Recently selected to screen in the Directors’ Fortnight program at the upcoming Cannes Film Festival, Jutra is a rapturous tribute to a Canadian filmmaking legend. The documentary short explores the life of Quebec director Claude Jutra. Most famously known for directing the 1971 film Mon Oncle Antoine, widely considered one of the greatest films ever made by the likes of Sight & Sound and Roger Ebert, Jutra was one of the key pioneers of filmmaking in Quebec.
In her stunning 13 minute short Jutra, director Marie-Josée St-Pierre provides a captivating glimpse into the life and mind of Claude Jutra. Like a beautifully vibrant mosaic the film flows with a dreamlike aura as St-Pierre blends archival footage of Jutra with animation. The technique especially works well when the film slices in scenes from Jutra’s own creative, and at times trippy, canon of work. Jutra really hits its stride when it focuses on his evolution as a filmmaker. Whether discussing his emotional reaction to his first encounter with film as a boy, or talking about his trip to France right as the French New Wave scene was taking off, there is a wealth of information to delight even the casual cinephile.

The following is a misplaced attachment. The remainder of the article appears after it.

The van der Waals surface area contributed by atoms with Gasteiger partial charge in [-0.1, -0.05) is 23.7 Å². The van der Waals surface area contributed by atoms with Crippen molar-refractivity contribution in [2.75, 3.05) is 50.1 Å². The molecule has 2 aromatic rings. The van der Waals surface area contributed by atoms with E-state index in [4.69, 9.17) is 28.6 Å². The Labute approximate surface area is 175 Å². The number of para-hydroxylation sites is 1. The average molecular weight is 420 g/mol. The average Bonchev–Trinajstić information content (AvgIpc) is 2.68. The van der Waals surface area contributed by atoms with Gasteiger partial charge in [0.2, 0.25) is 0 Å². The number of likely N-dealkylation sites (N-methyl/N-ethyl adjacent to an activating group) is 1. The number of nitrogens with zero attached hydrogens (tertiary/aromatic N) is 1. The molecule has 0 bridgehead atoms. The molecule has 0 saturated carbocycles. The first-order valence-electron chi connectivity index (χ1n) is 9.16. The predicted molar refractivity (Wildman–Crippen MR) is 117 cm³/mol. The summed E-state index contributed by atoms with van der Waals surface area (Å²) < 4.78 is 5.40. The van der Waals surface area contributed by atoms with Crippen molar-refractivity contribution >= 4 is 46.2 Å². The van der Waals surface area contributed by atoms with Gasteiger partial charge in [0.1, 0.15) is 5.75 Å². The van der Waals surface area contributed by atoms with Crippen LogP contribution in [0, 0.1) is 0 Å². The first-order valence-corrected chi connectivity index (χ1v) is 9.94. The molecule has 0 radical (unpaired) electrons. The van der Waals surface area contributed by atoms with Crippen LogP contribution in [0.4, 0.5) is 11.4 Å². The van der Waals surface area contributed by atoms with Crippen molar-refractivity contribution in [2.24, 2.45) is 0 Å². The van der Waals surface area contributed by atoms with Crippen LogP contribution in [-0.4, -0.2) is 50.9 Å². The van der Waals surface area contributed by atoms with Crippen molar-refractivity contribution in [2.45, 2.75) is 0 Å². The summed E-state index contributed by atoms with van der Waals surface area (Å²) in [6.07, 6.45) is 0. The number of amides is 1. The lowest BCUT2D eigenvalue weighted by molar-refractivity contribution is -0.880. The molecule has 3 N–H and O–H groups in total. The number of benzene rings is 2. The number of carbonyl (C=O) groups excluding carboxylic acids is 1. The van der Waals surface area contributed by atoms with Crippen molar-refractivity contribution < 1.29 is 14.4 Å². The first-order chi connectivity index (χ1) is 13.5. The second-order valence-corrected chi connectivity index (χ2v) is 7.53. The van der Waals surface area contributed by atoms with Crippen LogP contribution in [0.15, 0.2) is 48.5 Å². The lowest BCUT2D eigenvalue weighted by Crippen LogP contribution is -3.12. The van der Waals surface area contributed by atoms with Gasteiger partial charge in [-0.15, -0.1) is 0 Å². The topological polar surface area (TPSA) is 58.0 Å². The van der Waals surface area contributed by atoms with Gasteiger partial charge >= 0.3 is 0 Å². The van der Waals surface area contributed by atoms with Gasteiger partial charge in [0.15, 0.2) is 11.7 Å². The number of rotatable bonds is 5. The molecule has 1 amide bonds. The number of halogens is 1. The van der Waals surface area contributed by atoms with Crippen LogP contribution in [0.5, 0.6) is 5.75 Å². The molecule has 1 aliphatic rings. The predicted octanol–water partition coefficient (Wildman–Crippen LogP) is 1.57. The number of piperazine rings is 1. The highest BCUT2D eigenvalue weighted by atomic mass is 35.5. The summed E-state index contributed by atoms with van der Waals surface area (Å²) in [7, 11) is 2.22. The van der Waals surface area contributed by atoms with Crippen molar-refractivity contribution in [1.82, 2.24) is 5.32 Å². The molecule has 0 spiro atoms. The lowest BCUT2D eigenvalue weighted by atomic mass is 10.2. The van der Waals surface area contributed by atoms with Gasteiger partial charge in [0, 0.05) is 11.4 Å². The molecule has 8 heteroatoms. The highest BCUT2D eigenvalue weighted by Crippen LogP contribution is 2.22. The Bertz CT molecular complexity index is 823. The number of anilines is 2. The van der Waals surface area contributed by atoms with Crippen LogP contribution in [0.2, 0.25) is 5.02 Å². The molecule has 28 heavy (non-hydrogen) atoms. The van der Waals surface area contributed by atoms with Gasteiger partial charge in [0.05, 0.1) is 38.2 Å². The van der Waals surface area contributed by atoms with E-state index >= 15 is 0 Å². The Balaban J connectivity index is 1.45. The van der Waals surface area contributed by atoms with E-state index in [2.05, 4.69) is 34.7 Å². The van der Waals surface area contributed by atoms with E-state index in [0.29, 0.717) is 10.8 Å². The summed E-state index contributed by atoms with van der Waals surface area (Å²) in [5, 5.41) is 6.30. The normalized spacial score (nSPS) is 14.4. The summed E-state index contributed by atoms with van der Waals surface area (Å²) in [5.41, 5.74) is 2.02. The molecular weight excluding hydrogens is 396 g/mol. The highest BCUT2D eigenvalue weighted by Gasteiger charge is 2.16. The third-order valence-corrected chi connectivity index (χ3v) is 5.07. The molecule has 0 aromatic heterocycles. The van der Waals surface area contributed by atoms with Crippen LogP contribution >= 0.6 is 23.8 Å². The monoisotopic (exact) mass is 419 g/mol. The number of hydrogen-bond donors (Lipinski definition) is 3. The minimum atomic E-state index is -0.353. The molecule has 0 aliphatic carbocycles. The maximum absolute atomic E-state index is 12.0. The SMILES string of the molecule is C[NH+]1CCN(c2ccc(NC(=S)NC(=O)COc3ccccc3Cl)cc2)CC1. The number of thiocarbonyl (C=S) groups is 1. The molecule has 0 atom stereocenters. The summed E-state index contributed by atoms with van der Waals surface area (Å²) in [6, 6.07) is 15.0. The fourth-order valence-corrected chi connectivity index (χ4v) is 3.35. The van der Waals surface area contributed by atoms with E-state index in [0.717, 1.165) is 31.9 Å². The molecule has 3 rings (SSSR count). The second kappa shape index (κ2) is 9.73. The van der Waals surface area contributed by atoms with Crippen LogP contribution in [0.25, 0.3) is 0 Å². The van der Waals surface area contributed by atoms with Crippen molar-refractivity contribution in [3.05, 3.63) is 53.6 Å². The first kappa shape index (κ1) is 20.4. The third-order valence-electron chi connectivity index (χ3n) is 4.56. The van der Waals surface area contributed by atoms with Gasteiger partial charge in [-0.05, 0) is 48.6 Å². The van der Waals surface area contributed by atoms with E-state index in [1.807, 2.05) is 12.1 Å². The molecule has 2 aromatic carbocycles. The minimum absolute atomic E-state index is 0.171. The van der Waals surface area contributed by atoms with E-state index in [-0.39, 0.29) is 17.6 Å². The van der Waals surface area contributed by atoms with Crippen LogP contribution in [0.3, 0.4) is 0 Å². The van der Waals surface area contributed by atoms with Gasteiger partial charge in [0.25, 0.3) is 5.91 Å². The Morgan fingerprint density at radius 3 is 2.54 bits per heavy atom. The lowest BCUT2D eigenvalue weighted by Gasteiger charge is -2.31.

Though the short focuses heavily on his filmography, it still provides good insight into Claude Jutra the man. St-Pierre sheds light on his early years and how his love for the arts was fostered. The film also touches on Jutra’s battle with Alzheimer’s disease in his later years. Despite its numerous technical achievements, the thing that resonates the most is the film’s accessibility. Jutra not only provides a well-rounded view of Claude Jutra’s life, but will also make you eager to further explore his body of work.
Screens with Guidelines
Monday, April 28, 6:00 PM, TIFF Bell Lightbox
Tuesday, April 29, 4:30 PM, TIFF Bell Lightbox
Saturday, May 3, 4:30 PM, Scotiabank Theatre